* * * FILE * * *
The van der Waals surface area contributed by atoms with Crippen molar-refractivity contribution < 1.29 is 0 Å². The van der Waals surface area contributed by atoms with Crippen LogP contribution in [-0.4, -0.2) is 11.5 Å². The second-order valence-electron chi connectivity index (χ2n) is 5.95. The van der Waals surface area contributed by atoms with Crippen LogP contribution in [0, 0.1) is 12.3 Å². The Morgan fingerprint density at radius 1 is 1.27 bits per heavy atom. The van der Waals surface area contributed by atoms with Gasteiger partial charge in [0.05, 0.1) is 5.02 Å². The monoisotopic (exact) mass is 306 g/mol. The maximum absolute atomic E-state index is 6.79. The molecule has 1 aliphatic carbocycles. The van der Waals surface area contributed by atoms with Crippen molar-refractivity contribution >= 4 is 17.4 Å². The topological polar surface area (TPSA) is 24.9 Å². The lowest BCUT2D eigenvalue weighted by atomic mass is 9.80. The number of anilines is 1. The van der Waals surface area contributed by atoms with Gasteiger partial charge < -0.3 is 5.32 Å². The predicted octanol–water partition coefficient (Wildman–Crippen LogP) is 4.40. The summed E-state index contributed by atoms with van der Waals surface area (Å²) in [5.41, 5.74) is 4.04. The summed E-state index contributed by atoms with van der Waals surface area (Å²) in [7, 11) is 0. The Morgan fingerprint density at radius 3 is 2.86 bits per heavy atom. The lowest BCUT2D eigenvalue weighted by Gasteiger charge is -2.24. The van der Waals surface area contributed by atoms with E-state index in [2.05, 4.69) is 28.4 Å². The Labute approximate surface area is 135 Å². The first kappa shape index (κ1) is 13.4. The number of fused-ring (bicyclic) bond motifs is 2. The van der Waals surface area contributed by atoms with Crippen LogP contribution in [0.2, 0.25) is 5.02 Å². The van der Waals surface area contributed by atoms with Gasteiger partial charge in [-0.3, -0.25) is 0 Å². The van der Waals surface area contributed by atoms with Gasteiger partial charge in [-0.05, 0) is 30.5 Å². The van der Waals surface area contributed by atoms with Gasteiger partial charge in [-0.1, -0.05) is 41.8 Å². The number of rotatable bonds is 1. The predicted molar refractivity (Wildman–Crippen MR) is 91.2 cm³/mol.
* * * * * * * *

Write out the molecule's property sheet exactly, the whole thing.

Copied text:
The van der Waals surface area contributed by atoms with Crippen molar-refractivity contribution < 1.29 is 0 Å². The van der Waals surface area contributed by atoms with Crippen LogP contribution in [-0.4, -0.2) is 11.5 Å². The second-order valence-electron chi connectivity index (χ2n) is 5.95. The van der Waals surface area contributed by atoms with Crippen LogP contribution in [0, 0.1) is 12.3 Å². The Morgan fingerprint density at radius 1 is 1.27 bits per heavy atom. The van der Waals surface area contributed by atoms with Gasteiger partial charge in [0.05, 0.1) is 5.02 Å². The monoisotopic (exact) mass is 306 g/mol. The maximum absolute atomic E-state index is 6.79. The molecule has 1 aliphatic carbocycles. The van der Waals surface area contributed by atoms with Crippen molar-refractivity contribution >= 4 is 17.4 Å². The topological polar surface area (TPSA) is 24.9 Å². The lowest BCUT2D eigenvalue weighted by atomic mass is 9.80. The number of anilines is 1. The van der Waals surface area contributed by atoms with Gasteiger partial charge < -0.3 is 5.32 Å². The predicted octanol–water partition coefficient (Wildman–Crippen LogP) is 4.40. The summed E-state index contributed by atoms with van der Waals surface area (Å²) in [5.41, 5.74) is 4.04. The summed E-state index contributed by atoms with van der Waals surface area (Å²) in [7, 11) is 0. The Morgan fingerprint density at radius 3 is 2.86 bits per heavy atom. The lowest BCUT2D eigenvalue weighted by Gasteiger charge is -2.24. The van der Waals surface area contributed by atoms with E-state index in [2.05, 4.69) is 28.4 Å². The Labute approximate surface area is 135 Å². The first kappa shape index (κ1) is 13.4. The number of fused-ring (bicyclic) bond motifs is 2. The van der Waals surface area contributed by atoms with Crippen LogP contribution in [0.2, 0.25) is 5.02 Å². The van der Waals surface area contributed by atoms with Gasteiger partial charge in [-0.3, -0.25) is 0 Å². The van der Waals surface area contributed by atoms with Gasteiger partial charge in [-0.05, 0) is 30.5 Å². The van der Waals surface area contributed by atoms with Gasteiger partial charge in [-0.1, -0.05) is 41.8 Å². The number of rotatable bonds is 1. The predicted molar refractivity (Wildman–Crippen MR) is 91.2 cm³/mol.